High Yield: A Rare Value Opportunity?

The entry point offered by current spread levels and valuations offers attractive long-term potential for high yield, in our view.

Introduction

In line with other risk assets, the high yield (‘HY’) market has experienced indiscriminate selling across credits in all sectors, with energy the worst performer, following the collapse in oil prices and due to the Covid-19 outbreak. Consequently, there have been ratings downgrades spread across sectors and categories. We believe it is highly likely that we will see a global recession and a large hit to corporate earnings. Our view is that we could be looking at a short but sharp shock, rather than a deep and prolonged global recession.

In the current environment, many (if not all) HY issuers are having to focus their attention on preserving cash and adopting measures to help ensure their survival. Key indicators are pointing to a turn in the credit cycle, as evidenced by the spike in the number of bonds trading at distressed levels with spreads over 1,000 basis points, and the wider levels of dispersion not seen since 2008.

Figure 1. Distress Ratio

Source: BofA Global Research; as of 20 March 2020.

Figure 2. HY Dispersion

Source: BofA Global Research; as of 20 March 2020.

The Rare Opportunity

Current spreads are pricing in default rates higher than at any point in history, even when assuming zero recoveries. Euro HY currently implies a 5-year cumulative default rate of 35%, whilst US dollar HY implies a default rate greater than 40%, which increases to c. 60% when assuming recoveries of 40%. To put these rates into perspective, the worst global 5-year cumulative default rate on record is around 32%.

Recent analysis shows that at present, based on the default spread premium (‘DSP1’), spreads comfortably compensate investors for most, if not all, default rate outcomes, particularly in the mid to upper bands of the market. BBs and single-Bs in both the EUR and USD markets offer wider DSPs, even compared with investment grade (‘IG’) credit.

Figure 3. DSPs by Rating Based on Different Default Scenarios and a 40% Recovery, EUR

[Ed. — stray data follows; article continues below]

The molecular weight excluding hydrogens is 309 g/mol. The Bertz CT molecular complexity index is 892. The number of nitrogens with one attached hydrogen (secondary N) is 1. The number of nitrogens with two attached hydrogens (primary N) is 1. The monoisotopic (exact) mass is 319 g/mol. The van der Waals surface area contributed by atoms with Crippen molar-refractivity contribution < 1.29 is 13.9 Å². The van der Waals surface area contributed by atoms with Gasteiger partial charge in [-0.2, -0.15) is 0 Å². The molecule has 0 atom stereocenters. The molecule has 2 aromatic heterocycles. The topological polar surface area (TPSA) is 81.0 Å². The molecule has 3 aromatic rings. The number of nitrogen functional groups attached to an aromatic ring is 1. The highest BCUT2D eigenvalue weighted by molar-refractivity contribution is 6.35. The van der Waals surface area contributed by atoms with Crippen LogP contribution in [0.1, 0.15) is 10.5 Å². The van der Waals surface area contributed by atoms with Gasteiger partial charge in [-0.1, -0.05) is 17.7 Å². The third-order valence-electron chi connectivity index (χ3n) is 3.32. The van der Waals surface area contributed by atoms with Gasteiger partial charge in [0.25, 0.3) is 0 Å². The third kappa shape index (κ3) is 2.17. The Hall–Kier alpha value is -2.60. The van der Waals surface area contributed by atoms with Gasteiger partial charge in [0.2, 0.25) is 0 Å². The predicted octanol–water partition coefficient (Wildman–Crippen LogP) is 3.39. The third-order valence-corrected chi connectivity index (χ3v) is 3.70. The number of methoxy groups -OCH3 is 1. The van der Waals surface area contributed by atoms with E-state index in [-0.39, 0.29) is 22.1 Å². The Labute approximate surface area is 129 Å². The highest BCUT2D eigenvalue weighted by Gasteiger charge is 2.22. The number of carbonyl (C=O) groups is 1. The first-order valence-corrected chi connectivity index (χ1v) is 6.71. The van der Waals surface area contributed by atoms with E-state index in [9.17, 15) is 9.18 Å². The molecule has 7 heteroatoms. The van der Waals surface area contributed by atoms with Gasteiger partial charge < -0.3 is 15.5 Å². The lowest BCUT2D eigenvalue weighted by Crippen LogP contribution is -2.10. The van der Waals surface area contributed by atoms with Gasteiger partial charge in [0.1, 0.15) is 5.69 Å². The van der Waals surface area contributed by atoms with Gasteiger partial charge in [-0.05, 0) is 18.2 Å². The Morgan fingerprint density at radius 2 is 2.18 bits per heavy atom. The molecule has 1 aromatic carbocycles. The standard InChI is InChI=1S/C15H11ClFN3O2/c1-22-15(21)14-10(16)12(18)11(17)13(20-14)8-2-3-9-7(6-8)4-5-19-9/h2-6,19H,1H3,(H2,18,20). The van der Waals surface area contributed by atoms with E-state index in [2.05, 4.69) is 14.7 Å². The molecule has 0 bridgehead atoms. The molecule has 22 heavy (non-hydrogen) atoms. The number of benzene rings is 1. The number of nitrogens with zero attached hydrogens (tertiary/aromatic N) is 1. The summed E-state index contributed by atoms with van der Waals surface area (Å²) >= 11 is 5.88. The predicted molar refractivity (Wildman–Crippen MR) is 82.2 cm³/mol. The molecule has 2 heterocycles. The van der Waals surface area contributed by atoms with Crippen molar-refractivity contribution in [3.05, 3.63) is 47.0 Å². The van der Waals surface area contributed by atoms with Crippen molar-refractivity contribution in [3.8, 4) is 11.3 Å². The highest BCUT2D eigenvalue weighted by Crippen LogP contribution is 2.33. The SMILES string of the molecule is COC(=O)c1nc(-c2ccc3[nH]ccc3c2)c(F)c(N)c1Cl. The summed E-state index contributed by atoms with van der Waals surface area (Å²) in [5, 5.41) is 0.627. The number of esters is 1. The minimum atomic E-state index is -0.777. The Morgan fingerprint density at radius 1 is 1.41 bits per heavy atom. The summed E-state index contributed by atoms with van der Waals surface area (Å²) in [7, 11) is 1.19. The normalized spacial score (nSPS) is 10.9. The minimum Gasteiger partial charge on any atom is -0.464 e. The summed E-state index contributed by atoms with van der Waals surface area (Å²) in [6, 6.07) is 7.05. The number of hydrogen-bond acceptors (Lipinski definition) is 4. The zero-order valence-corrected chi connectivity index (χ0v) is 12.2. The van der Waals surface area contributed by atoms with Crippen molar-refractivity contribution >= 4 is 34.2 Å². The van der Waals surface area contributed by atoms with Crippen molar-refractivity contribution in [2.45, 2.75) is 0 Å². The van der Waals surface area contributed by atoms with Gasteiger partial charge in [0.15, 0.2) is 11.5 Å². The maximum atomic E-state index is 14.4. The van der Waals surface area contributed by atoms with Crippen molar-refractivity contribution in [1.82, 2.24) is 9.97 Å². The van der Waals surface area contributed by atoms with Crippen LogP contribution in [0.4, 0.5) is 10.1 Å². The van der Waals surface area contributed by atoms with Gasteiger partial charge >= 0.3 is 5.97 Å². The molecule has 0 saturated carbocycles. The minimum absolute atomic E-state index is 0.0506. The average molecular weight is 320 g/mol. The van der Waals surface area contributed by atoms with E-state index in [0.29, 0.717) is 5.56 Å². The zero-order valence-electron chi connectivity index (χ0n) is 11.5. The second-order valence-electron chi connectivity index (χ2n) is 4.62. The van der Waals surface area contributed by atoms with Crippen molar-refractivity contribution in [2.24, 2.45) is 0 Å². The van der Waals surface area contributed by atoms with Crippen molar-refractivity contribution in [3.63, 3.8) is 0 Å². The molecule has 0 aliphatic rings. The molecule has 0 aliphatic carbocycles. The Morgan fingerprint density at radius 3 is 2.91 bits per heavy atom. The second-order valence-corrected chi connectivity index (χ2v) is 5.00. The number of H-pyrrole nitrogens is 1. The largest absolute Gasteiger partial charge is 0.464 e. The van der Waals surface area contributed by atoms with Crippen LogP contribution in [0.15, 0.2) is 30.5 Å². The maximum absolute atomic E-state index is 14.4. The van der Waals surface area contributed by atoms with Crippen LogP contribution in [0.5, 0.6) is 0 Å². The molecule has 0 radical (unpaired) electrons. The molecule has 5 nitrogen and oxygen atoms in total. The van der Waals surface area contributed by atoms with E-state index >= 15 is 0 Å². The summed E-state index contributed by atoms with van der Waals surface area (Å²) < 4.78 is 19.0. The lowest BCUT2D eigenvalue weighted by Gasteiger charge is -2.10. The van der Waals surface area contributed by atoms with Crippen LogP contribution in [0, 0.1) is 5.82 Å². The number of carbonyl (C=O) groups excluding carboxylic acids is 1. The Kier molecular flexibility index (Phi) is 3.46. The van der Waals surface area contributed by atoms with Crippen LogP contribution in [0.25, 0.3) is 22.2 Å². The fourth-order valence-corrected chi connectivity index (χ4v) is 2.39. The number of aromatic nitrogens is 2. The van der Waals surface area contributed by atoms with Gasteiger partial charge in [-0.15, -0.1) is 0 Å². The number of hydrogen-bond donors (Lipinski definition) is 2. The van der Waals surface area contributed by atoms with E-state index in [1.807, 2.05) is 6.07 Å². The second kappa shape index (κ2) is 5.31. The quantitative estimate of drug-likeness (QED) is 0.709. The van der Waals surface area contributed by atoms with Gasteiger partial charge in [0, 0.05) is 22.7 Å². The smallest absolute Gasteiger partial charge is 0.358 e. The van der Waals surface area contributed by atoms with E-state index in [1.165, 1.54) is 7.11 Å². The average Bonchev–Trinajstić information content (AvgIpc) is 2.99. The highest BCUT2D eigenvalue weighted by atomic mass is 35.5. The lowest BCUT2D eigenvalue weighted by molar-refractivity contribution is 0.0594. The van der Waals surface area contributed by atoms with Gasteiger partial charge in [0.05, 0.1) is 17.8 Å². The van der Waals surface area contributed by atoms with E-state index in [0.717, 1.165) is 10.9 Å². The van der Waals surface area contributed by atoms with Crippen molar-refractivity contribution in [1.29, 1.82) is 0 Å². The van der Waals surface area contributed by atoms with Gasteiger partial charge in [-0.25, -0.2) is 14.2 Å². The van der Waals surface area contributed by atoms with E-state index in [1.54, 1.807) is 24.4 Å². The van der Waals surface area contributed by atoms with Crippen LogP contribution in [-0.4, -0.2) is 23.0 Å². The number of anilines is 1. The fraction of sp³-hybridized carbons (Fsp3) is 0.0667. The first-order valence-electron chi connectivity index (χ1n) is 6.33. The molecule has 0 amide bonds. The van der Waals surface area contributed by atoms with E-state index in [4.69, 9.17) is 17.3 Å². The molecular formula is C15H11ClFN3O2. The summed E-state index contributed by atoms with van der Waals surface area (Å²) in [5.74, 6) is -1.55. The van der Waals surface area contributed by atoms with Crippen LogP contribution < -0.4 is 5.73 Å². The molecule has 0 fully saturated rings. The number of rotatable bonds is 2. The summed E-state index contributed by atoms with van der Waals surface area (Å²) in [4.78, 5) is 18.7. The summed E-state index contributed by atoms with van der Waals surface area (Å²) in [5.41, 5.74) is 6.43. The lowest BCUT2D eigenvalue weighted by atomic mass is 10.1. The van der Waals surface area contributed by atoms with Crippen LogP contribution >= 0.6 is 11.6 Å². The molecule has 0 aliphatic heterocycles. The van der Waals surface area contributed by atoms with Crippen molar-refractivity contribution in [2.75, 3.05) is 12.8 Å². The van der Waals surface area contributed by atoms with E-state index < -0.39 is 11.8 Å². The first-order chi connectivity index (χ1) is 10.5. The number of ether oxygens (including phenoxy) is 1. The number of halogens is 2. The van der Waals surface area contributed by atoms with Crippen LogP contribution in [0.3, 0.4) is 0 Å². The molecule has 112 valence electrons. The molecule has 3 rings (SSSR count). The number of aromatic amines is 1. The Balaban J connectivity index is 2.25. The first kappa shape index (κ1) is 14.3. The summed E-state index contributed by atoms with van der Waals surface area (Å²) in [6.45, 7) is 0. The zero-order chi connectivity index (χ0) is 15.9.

Source: Deutsche Bank; as of 23 March 2020.

Figure 4. DSPs by Rating Based on Different Default Scenarios and a 40% Recovery, USD

Source: Deutsche Bank; as of 23 March 2020.

Figures 5-6 are based on zero recoveries. Under the worst default scenario, single-Bs DSPs drop to the point where IG DSPs are wider in USD credit but are still positive. Based on an average default scenario, BBs and single-Bs still provide the widest DSPs.

Figure 5. DSPs by Rating Based on Different Default Scenarios and a 0% Recovery, EUR

Source: Deutsche Bank; as of 23 March 2020.

Figure 6. DSPs by Rating Based on Different Default Scenarios and a 0% Recovery, USD

Source: Deutsche Bank; as of 23 March 2020.

We believe realised defaults could peak in the 10% range, focused mainly in consumerfacing sectors and US energy.1 With the option-adjusted spread (‘OAS’) +1,000, the market may now be offering real long-term value and could be compensating investors for a much worse default rate outcome than we think might be possible.

Against this backdrop, the ‘entry point’ offered by current spread levels and valuations could offer attractive long-term potential, in our view. Historic median data shows that in the right circumstances, equity-like returns are possible when investing at levels the market is currently trading at.

We believe markets are likely to remain volatile in the near term. However, downside risks, in our view, should be limited from here. Even if we do encounter a deeper and more protracted recession than we expect, we think HY is already pricing in a substantial margin of safety and could be a cycle opportunity.

Figure 7. Historic Data Shows the Following Returns From Current Spreads

Source: BofA Global Research; as of 20 March 2020.

Figure 8. BBs Current OAS as a Percentile Rank Over 20 Years

Source: BofA Global Research; as of 20 March 2020.

Figure 9. Single-Bs Current OAS as a Percentile Rank Over 20 Years

Source: BofA Global Research; as of 20 March 2020.

Conclusion

We are now materially bullish on a longer-term horizon following the aggressive repricing of market spreads and believe that the market is now offering a rare value opportunity in HY.

 

1. Based upon internal models and research. Data available upon request.